Each of you will have encounters of beauty that bring you that same feeling.  And, what’s more, there will very likely be others who share that experience.  And even when it doesn’t come from the same experience, there will be others who experience that feeling, when someone’s skill can offer transcendence or ecstasy.

We can also share optimism in the midst of extensive hardship.

That feeling when… the end of the pandemic suddenly seems within grasp.

It’s a complicated feeling… a cautious feeling.  With multiple vaccine candidates on the way, yet likely months till all who need it can get access to it.  There can be a mixed sense of celebration, maybe even an anticipation of relief, alongside a grim anxiety that it may not be fast enough for everyone who is at risk, or everyone who is still struggling.

That feeling when… lightning speed can still be agonizingly slow.

And still, my friends, we can share those strange and complicated feelings when not everything makes sense, or when something special happens, or when we can look forward in anticipation, along with all the risks that lie ahead.  My friends, here we can name, together, that feeling when… life happens.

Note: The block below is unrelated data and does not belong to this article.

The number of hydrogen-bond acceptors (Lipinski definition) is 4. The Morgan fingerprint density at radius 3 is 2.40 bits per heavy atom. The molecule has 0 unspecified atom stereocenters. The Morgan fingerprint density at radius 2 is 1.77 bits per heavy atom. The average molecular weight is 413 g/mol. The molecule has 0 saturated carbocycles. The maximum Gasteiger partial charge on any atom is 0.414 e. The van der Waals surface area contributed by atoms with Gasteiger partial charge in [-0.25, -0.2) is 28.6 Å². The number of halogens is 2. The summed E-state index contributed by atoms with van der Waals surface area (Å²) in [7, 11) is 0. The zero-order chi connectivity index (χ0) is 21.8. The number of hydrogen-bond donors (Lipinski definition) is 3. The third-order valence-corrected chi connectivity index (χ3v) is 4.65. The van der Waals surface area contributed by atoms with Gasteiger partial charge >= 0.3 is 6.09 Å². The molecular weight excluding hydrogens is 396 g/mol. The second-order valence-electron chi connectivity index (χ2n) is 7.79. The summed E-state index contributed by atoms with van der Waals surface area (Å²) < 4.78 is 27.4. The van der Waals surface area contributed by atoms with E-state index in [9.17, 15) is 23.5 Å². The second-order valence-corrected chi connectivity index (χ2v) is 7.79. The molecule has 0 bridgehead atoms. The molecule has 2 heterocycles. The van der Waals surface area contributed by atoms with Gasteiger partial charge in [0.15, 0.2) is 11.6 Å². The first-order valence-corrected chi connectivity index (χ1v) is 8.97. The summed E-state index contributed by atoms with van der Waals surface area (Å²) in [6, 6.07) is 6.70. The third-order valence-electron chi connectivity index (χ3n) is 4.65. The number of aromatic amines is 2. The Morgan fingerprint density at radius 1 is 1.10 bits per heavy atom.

Because, my friends, we are not alone.  We are not alone in this community.  We are not alone in the wider communities that we are part of.  And we are not alone as beings that can experience… all the feelings.

And, my friends, we can also build those special experiences together.  We do that every Sunday, and whenever else we get together, even when apart.  To remind each other that: we get it, that we can get each other, that we can hold each other – when that feeling comes up.

And we can cultivate those times when that feeling can present itself, making space for special connection.

That feeling when… we worship together.

May we continue to build that space, for that feeling when… we embody the church.

So may it be,
In Solidarity,

Copyright © 2020 Rodrigo Emilio Solano-Quesnel

Closing Hymn #100 I’ve Got Peace Like a River
Words: vs. 1-3 Marvin V. Frey, 1918(?)-1992, © 1974 Marvin V. Frey,
vs. 4-6 Anonymous
Music: Marvin V. Frey, © 1974 Marvin V. Frey

Interpreted by the Bay Area Unitarian Universalist Church